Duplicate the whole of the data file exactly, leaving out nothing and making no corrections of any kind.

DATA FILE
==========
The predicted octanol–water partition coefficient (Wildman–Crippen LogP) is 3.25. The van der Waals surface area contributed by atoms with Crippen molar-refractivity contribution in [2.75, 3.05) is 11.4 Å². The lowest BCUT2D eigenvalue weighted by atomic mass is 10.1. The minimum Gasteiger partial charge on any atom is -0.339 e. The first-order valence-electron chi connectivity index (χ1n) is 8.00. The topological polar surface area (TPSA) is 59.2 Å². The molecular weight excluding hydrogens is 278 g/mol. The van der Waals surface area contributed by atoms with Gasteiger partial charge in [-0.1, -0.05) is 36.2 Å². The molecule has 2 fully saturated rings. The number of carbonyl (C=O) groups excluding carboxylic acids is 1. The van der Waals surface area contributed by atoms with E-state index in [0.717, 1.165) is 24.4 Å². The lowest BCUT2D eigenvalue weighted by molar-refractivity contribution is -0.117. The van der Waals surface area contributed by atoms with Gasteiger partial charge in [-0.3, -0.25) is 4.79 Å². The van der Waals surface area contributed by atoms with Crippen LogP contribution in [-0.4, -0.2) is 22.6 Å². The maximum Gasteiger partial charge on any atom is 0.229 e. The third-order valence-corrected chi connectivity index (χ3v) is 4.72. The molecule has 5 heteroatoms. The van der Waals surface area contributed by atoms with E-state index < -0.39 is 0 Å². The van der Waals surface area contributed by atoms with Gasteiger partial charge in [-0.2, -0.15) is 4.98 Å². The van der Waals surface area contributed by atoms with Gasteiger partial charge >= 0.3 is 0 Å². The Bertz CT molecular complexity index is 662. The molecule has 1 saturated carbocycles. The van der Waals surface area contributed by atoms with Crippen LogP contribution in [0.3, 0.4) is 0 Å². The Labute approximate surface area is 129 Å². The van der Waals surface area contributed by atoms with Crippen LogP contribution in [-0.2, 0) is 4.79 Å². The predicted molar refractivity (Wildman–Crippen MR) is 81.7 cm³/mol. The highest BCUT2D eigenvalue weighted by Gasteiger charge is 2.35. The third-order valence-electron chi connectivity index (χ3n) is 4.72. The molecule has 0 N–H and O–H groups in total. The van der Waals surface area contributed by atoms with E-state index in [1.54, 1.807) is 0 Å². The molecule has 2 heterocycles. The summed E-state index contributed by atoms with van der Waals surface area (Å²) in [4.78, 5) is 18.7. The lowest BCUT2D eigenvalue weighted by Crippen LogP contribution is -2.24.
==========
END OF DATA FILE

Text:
The predicted octanol–water partition coefficient (Wildman–Crippen LogP) is 3.25. The van der Waals surface area contributed by atoms with Crippen molar-refractivity contribution in [2.75, 3.05) is 11.4 Å². The lowest BCUT2D eigenvalue weighted by atomic mass is 10.1. The minimum Gasteiger partial charge on any atom is -0.339 e. The first-order valence-electron chi connectivity index (χ1n) is 8.00. The topological polar surface area (TPSA) is 59.2 Å². The molecular weight excluding hydrogens is 278 g/mol. The van der Waals surface area contributed by atoms with Gasteiger partial charge in [-0.1, -0.05) is 36.2 Å². The molecule has 2 fully saturated rings. The number of carbonyl (C=O) groups excluding carboxylic acids is 1. The van der Waals surface area contributed by atoms with E-state index in [0.717, 1.165) is 24.4 Å². The lowest BCUT2D eigenvalue weighted by molar-refractivity contribution is -0.117. The van der Waals surface area contributed by atoms with Gasteiger partial charge in [-0.3, -0.25) is 4.79 Å². The van der Waals surface area contributed by atoms with Crippen LogP contribution in [-0.4, -0.2) is 22.6 Å². The maximum Gasteiger partial charge on any atom is 0.229 e. The third-order valence-corrected chi connectivity index (χ3v) is 4.72. The molecule has 5 heteroatoms. The van der Waals surface area contributed by atoms with E-state index < -0.39 is 0 Å². The van der Waals surface area contributed by atoms with Gasteiger partial charge in [-0.2, -0.15) is 4.98 Å². The van der Waals surface area contributed by atoms with Gasteiger partial charge >= 0.3 is 0 Å². The Bertz CT molecular complexity index is 662. The molecule has 1 saturated carbocycles. The van der Waals surface area contributed by atoms with Crippen LogP contribution in [0.3, 0.4) is 0 Å². The Labute approximate surface area is 129 Å². The van der Waals surface area contributed by atoms with Crippen LogP contribution in [-0.2, 0) is 4.79 Å². The predicted molar refractivity (Wildman–Crippen MR) is 81.7 cm³/mol. The highest BCUT2D eigenvalue weighted by Gasteiger charge is 2.35. The third-order valence-electron chi connectivity index (χ3n) is 4.72. The molecule has 0 N–H and O–H groups in total. The van der Waals surface area contributed by atoms with E-state index in [1.54, 1.807) is 0 Å². The molecule has 2 heterocycles. The summed E-state index contributed by atoms with van der Waals surface area (Å²) in [4.78, 5) is 18.7. The lowest BCUT2D eigenvalue weighted by Crippen LogP contribution is -2.24.